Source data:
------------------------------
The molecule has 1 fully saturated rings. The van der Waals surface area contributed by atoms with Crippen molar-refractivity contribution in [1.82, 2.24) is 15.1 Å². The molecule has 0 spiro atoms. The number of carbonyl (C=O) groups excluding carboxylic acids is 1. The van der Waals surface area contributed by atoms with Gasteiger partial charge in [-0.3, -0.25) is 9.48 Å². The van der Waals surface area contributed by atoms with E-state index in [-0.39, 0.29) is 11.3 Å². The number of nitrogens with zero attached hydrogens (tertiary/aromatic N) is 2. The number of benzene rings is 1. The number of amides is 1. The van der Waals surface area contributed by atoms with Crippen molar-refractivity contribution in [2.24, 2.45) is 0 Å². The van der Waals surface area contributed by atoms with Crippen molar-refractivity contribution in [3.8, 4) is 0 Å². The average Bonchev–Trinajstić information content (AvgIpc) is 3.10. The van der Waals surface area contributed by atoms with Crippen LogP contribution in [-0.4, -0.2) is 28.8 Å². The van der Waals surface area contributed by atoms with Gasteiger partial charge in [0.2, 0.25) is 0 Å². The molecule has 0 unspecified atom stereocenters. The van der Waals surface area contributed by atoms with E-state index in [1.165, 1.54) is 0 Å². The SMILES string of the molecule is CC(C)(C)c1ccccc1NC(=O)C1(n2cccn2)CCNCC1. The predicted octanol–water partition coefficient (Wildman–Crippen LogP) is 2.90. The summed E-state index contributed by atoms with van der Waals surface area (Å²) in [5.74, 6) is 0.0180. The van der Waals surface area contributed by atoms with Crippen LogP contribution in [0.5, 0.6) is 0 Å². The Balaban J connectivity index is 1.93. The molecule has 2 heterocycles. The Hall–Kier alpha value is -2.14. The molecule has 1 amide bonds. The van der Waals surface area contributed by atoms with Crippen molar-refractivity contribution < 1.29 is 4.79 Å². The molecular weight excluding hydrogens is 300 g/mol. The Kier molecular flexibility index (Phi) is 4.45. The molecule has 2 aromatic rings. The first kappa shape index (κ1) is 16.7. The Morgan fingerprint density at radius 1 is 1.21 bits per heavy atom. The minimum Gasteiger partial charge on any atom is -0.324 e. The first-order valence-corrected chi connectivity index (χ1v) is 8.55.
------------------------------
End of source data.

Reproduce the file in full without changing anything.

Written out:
The molecule has 1 fully saturated rings. The van der Waals surface area contributed by atoms with Crippen molar-refractivity contribution in [1.82, 2.24) is 15.1 Å². The molecule has 0 spiro atoms. The number of carbonyl (C=O) groups excluding carboxylic acids is 1. The van der Waals surface area contributed by atoms with Gasteiger partial charge in [-0.3, -0.25) is 9.48 Å². The van der Waals surface area contributed by atoms with E-state index in [-0.39, 0.29) is 11.3 Å². The number of nitrogens with zero attached hydrogens (tertiary/aromatic N) is 2. The number of benzene rings is 1. The number of amides is 1. The van der Waals surface area contributed by atoms with Crippen molar-refractivity contribution in [2.24, 2.45) is 0 Å². The van der Waals surface area contributed by atoms with Crippen molar-refractivity contribution in [3.8, 4) is 0 Å². The average Bonchev–Trinajstić information content (AvgIpc) is 3.10. The van der Waals surface area contributed by atoms with Crippen LogP contribution in [-0.4, -0.2) is 28.8 Å². The van der Waals surface area contributed by atoms with Gasteiger partial charge in [0.2, 0.25) is 0 Å². The molecule has 0 unspecified atom stereocenters. The van der Waals surface area contributed by atoms with E-state index in [1.165, 1.54) is 0 Å². The SMILES string of the molecule is CC(C)(C)c1ccccc1NC(=O)C1(n2cccn2)CCNCC1. The predicted octanol–water partition coefficient (Wildman–Crippen LogP) is 2.90. The summed E-state index contributed by atoms with van der Waals surface area (Å²) in [5.74, 6) is 0.0180. The van der Waals surface area contributed by atoms with Crippen LogP contribution in [0.5, 0.6) is 0 Å². The Balaban J connectivity index is 1.93. The molecule has 2 heterocycles. The Hall–Kier alpha value is -2.14. The molecule has 1 amide bonds. The van der Waals surface area contributed by atoms with Crippen molar-refractivity contribution < 1.29 is 4.79 Å². The molecular weight excluding hydrogens is 300 g/mol. The Kier molecular flexibility index (Phi) is 4.45. The molecule has 2 aromatic rings. The first kappa shape index (κ1) is 16.7. The Morgan fingerprint density at radius 1 is 1.21 bits per heavy atom. The minimum Gasteiger partial charge on any atom is -0.324 e. The first-order valence-corrected chi connectivity index (χ1v) is 8.55.